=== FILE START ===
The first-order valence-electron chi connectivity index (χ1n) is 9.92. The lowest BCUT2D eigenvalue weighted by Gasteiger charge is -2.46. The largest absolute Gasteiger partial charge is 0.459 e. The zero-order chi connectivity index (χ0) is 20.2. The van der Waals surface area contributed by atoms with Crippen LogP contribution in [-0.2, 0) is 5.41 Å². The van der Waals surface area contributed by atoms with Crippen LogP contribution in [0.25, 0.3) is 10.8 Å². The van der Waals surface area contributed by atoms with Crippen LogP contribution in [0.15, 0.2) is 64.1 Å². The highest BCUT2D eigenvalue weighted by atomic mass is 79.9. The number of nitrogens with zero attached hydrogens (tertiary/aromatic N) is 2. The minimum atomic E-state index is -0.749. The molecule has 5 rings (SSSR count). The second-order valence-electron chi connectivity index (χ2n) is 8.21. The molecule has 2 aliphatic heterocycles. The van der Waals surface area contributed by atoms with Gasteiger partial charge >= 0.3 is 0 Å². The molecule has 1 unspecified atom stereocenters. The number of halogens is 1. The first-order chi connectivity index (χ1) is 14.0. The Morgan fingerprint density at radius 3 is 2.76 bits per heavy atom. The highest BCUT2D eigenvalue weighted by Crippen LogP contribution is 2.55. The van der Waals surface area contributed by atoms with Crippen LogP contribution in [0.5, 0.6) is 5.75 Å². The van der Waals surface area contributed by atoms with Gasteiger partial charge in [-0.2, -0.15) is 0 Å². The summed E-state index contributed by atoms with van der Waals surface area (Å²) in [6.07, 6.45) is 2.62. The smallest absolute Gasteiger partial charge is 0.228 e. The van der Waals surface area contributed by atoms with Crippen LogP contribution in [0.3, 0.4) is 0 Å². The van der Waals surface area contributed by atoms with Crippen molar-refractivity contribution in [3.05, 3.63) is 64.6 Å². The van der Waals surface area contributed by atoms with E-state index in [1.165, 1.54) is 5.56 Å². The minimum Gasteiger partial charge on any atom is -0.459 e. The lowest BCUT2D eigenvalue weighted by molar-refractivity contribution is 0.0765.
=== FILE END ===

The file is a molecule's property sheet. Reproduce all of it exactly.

The first-order valence-electron chi connectivity index (χ1n) is 9.92. The lowest BCUT2D eigenvalue weighted by Gasteiger charge is -2.46. The largest absolute Gasteiger partial charge is 0.459 e. The zero-order chi connectivity index (χ0) is 20.2. The van der Waals surface area contributed by atoms with Crippen LogP contribution in [-0.2, 0) is 5.41 Å². The van der Waals surface area contributed by atoms with Crippen LogP contribution in [0.25, 0.3) is 10.8 Å². The van der Waals surface area contributed by atoms with Crippen LogP contribution in [0.15, 0.2) is 64.1 Å². The highest BCUT2D eigenvalue weighted by atomic mass is 79.9. The number of nitrogens with zero attached hydrogens (tertiary/aromatic N) is 2. The minimum atomic E-state index is -0.749. The molecule has 5 rings (SSSR count). The second-order valence-electron chi connectivity index (χ2n) is 8.21. The molecule has 2 aliphatic heterocycles. The van der Waals surface area contributed by atoms with Gasteiger partial charge >= 0.3 is 0 Å². The molecule has 1 unspecified atom stereocenters. The number of halogens is 1. The first-order chi connectivity index (χ1) is 14.0. The Morgan fingerprint density at radius 3 is 2.76 bits per heavy atom. The highest BCUT2D eigenvalue weighted by Crippen LogP contribution is 2.55. The van der Waals surface area contributed by atoms with Crippen LogP contribution in [0.5, 0.6) is 5.75 Å². The van der Waals surface area contributed by atoms with Gasteiger partial charge in [-0.2, -0.15) is 0 Å². The summed E-state index contributed by atoms with van der Waals surface area (Å²) in [6.07, 6.45) is 2.62. The smallest absolute Gasteiger partial charge is 0.228 e. The van der Waals surface area contributed by atoms with Crippen LogP contribution in [0.3, 0.4) is 0 Å². The van der Waals surface area contributed by atoms with Crippen molar-refractivity contribution in [3.05, 3.63) is 64.6 Å². The van der Waals surface area contributed by atoms with E-state index in [1.165, 1.54) is 5.56 Å². The minimum Gasteiger partial charge on any atom is -0.459 e. The lowest BCUT2D eigenvalue weighted by molar-refractivity contribution is 0.0765.